An all-black woolly worm could mean severe winters…and fun
BY: Ran Shaffner, Author, Heart of the Blue Ridge: Highlands, NC
Since 1978 the world-famous Woolly Worm Festival in Banner Elk has predicted the upcoming winter weather for the North Carolina mountains. Sadly, this year, because of COVID, the October festival was canceled.
I say sadly because the winning worm would have received $1,000 and the honor of predicting this year's winter weather. There would have been craft shows, food, live entertainment and rides. And woolly worm races would have spanned the weekend, with Sunday's winner receiving $500.
The Woolly Worm Festival died this year, but the woolly worm lives on in history and folklore. On August 10th, I saw in the town of Highlands my first woolly worm of the season: all black. According to this black worm, the winter of 2020-21 will be long, cold and snowy.
When severe winters visited Highlands in the past, they resulted not in cancelled festivals but unique vistas and creative fun. The last really cold winter in Highlands was in 1977. The cold was so deep that Bridal Veil Falls crystalized top to bottom. Today we have to manufacture ice to skate on it, but between the mid-forties and early seventies, the ice rinks in Highlands were nature made.
Skating on the lakes and ponds was by far the most fun enjoyed by residents and visitors alike. Steve Potts rented ice skates to all who didn't have their own. One frozen February in 1940, after a deep January snow, Lake Sequoyah froze to a depth of 15 inches. It attracted skaters in unbelievable numbers, considering it was off tourist season. With that depth of freeze, even small cars could be safely driven on the lake.
During the mid-forties, when it didn’t snow on Wednesdays in the winter, the children of the town were permitted to roller skate on Main Street. The east lane between town hall (then in the Masonic Hall) and Bill Holt’s soda shop at 4th and Main was closed off for the afternoon, and children swarmed to enjoy the fun.
By the late fifties, ice skating on Mirror Lake had become so popular that visitors, mostly from South Carolina, came to Highlands in droves. Parking spaces were impossible to find, and bonfires and colored lights strung along the fringes of the frozen surface kept the sport alive well into the night so that restaurants, drug stores and shops reported record sales.
Another favorite pastime when the winters were buried in snow was sledding. Cub Rice and his buddies would climb Satulah Mountain as far as Mrs. Albert Hill's tea house at Sloan's gate. They would slide all the way down to Mill Pond (now Mill Creek) on makeshift sleds. It was much steeper than it is now, and while some used store-bought sleds, more often, the sleds were homemade from the metal rims of old wagon wheels bent to make runners.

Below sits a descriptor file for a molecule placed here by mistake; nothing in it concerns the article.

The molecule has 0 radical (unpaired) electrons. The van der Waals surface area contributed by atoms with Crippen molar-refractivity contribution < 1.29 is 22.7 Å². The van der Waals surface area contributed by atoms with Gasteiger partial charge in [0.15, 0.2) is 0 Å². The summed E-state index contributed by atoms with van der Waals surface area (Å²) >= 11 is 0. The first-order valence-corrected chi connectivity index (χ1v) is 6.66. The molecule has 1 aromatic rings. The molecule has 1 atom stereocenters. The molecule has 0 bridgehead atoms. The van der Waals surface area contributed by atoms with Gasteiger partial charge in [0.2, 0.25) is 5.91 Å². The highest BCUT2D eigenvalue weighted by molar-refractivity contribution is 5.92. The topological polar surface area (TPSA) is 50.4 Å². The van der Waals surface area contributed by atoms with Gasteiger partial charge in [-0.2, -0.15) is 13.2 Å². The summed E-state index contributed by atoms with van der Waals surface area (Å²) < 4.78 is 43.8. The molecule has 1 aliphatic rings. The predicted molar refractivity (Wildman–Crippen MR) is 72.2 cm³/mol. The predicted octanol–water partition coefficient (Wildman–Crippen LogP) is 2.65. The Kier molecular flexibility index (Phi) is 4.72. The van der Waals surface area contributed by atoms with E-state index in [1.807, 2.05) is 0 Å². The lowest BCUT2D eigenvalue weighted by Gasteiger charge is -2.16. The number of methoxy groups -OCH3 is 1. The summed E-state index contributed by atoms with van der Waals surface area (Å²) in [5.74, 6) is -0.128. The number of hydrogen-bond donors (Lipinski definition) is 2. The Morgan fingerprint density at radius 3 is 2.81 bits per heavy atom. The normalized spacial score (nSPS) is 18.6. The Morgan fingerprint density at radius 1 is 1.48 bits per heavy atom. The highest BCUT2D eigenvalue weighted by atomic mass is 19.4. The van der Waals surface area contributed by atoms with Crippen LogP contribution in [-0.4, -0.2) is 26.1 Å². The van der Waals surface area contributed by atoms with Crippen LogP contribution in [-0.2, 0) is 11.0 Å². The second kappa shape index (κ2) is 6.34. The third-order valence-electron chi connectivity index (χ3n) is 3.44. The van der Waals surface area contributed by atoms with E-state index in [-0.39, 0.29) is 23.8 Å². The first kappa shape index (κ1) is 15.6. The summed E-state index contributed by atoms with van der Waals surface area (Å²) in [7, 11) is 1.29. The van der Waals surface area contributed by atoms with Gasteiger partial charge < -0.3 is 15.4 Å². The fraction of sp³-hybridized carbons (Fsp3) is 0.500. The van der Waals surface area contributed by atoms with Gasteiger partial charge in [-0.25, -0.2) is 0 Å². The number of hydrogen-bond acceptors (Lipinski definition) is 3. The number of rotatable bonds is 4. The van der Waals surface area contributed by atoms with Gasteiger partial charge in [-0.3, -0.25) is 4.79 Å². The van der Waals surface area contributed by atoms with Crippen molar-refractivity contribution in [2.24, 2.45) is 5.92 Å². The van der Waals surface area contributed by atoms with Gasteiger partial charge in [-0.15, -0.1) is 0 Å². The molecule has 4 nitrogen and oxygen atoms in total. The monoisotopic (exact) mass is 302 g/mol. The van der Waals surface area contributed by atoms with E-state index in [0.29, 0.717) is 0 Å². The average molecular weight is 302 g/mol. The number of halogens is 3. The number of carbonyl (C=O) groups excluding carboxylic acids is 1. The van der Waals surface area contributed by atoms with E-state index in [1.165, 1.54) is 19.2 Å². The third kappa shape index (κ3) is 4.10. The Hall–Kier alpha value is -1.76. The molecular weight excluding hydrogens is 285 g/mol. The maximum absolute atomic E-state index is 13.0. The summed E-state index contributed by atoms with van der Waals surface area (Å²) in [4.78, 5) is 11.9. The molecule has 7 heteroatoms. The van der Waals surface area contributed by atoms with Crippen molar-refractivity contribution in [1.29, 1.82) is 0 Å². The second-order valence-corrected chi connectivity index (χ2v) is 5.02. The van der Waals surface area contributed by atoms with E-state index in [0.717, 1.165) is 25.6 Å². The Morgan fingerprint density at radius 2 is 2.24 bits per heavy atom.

In the late seventies, before the 1977 deep freeze, a group of youngsters, including Mike, Jack, and Chuck Crisp and "Red" Potts, would ride out to the Norton farm near Shortoff. They would barrel down the slope of the mountain into the lower pasture on inverted car hoods. A Volkswagen hood held one passenger, a Ford Falcon hood, two, a 1962 Cadillac, up to six, and handmade quilts kept the passengers insulated from the freezing metal. Night runs were popular, lit by a bonfire at the top of the hill, and only occasional injuries occurred, like when Chuck hit Felix Speed’s cow in the pasture and broke its leg.
For a sled, Red Potts would stand on his Ford Falcon hood holding a rope attached to the front. Unable to steer it, he would spin down to the bottom of the hill, where a corner would catch in a drift and catapult him headlong into the snow. Mike vows the incline along one stretch was 80°. The average speed, as they clocked it, was 45 mph.
While ice skating and sledding continued to dominate the winter scenes in Highlands, skiing would become popular when Gene and Susan Head opened Ski Scaly in 1981. Today we're blessed by Art and Angela Williams with Highlands' own skating rink for continued cherished winter memories.
It's rare to find an all-black woolly worm to match the severe winters before 1977, but if there's any truth to what that legendary worm has predicted in the past, this winter, despite the threat of COVID, may bring back all the fun that residents and visitors used to create on the lakes and hillsides of Highlands.